Gallagher says the New Brunswick government needs to go back and address the issues that were there at the very outset of this development, and "if there has been insufficient consultation, that has to be redoubled." There should be a serious cooling-off period, as well, he adds.
After CBC News spoke to Gallagher, Premier David Alward and Elsipogtog Chief Aaron Sock met Friday night and agreed on a cooling-off period.
Cross-country protests, cross-country issues
Following Thursday's violence and arrests, the protests went cross-country, with over 45 planned on short notice for the next day.
Shannon Houle, a band councillor with Saddle Lake Cree Nation in northern Alberta, went to the protest in Edmonton. She says it was an act of solidarity not only with the Mi'kmaw people but solidarity with the land and the water as well. "We have a responsibility to protect these lands and defend them."
Although Houle is not opposed to development on First Nation land — she told CBC News about resource agreements Saddle Lake has with companies — she said fracking is out of the question. "It leaves too much damage underneath to the aquifers."
Augustine does not rule out the possibility that a First Nation could allow fracking on its land in the future, but said it would be very difficult to persuade people because of concern about the water. He pointed to an example from earlier this year at Lake Ainslie, N.S., where aboriginal and non-aboriginal opponents of fracking succeeding in blocking plans for a possible fracking project.
Many resource developments, however, do have the support and participation of a First Nation.
Finding common ground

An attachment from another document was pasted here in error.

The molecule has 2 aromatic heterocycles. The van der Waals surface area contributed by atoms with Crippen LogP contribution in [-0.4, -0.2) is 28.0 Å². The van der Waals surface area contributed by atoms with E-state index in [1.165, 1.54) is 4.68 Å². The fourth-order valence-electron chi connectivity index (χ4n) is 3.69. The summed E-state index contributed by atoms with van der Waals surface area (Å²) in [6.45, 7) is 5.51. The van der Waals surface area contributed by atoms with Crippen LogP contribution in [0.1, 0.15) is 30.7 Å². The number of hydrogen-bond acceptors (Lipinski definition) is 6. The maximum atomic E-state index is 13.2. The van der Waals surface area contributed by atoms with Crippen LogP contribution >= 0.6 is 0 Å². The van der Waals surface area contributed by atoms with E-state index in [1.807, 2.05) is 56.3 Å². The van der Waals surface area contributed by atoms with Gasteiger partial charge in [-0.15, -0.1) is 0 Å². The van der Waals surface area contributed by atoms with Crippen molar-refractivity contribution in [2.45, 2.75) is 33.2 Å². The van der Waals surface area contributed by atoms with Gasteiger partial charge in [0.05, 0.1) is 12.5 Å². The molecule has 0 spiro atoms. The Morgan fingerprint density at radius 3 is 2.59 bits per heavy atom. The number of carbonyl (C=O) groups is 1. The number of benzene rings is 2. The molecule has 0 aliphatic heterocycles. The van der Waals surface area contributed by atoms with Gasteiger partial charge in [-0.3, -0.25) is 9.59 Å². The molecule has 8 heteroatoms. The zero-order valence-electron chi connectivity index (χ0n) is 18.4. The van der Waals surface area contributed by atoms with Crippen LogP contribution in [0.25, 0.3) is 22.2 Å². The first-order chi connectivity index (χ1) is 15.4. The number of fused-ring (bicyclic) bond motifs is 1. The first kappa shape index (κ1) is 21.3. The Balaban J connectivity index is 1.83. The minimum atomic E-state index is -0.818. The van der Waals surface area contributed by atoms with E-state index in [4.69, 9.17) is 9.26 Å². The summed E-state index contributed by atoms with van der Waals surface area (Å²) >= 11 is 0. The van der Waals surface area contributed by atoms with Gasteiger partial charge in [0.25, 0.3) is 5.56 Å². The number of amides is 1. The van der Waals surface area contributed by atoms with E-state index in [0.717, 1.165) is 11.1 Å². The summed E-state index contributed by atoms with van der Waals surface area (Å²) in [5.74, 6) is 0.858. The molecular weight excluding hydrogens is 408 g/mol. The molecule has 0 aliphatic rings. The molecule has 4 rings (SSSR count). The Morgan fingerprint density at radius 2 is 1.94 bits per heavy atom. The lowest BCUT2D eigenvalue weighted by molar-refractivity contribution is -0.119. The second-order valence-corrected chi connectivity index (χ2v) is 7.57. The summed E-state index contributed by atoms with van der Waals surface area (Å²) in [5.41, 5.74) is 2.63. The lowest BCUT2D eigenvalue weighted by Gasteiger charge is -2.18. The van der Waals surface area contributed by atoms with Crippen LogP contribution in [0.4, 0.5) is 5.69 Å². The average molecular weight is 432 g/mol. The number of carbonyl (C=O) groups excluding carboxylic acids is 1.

In Alberta, aboriginal entrepreneur Dave Tuccaro said he has been working with oilsands developers for more than 30 years and has developed a good working relationship with the companies.
“We’ve been able to find a common ground, a place where everybody can thrive,” said Tuccaro, founder, CEO and president of Tuccaro Inc., which provides support services to the oil industry. “For us it’s worked well. We’ve been able to adjust to the changes that happen in our traditional area.”
“There are issues that still have to be ironed out, I’m sure, but in the end we need to benefit by any kind of development that happens no matter where it is. Whether it’s shale gas in the East Coast or oilsands in Alberta, nickel in Voisey Bay, diamonds in N.W.T., pipelines going across from Alberta to B.C., we need to be involved and we need to own some of this stuff."
Tuccaro said he didn’t have enough information about the current conflict in New Brunswick to comment, but that in general terms, anybody that’s going to develop resources in Canada has a legal duty to consult the aboriginal community if that development is on or near their traditional lands.
“Nobody can bypass that system anymore,” he said. “Anybody that tries is just wasting their time, wasting a lot of money and getting a lot of people pissed off for no reason at all.”
Resource development part of N.W.T. land claims
Nellie Cournoyea, chair and CEO of the Inuvialuit Regional Corporation and former premier of the Northwest Territories, said all the comprehensive claims in the territory that have been settled in the last 25 years are clear on how resource development should treat the land and the people who live in the region.
“The companies, when they operate up here, they know what the name of the game is and it’s been like that for many, many years,” she said.
Cournoyea said that whether it's in the Northwest Territories or New Brunswick, if there hasn’t been due diligence, you’re going to have severe opposition.
“Right at this juncture in time, native people are saying let’s not play games. Let’s get down to it. Maybe they will be opposed to it, but maybe if it was properly done, people might weigh the pros and cons.”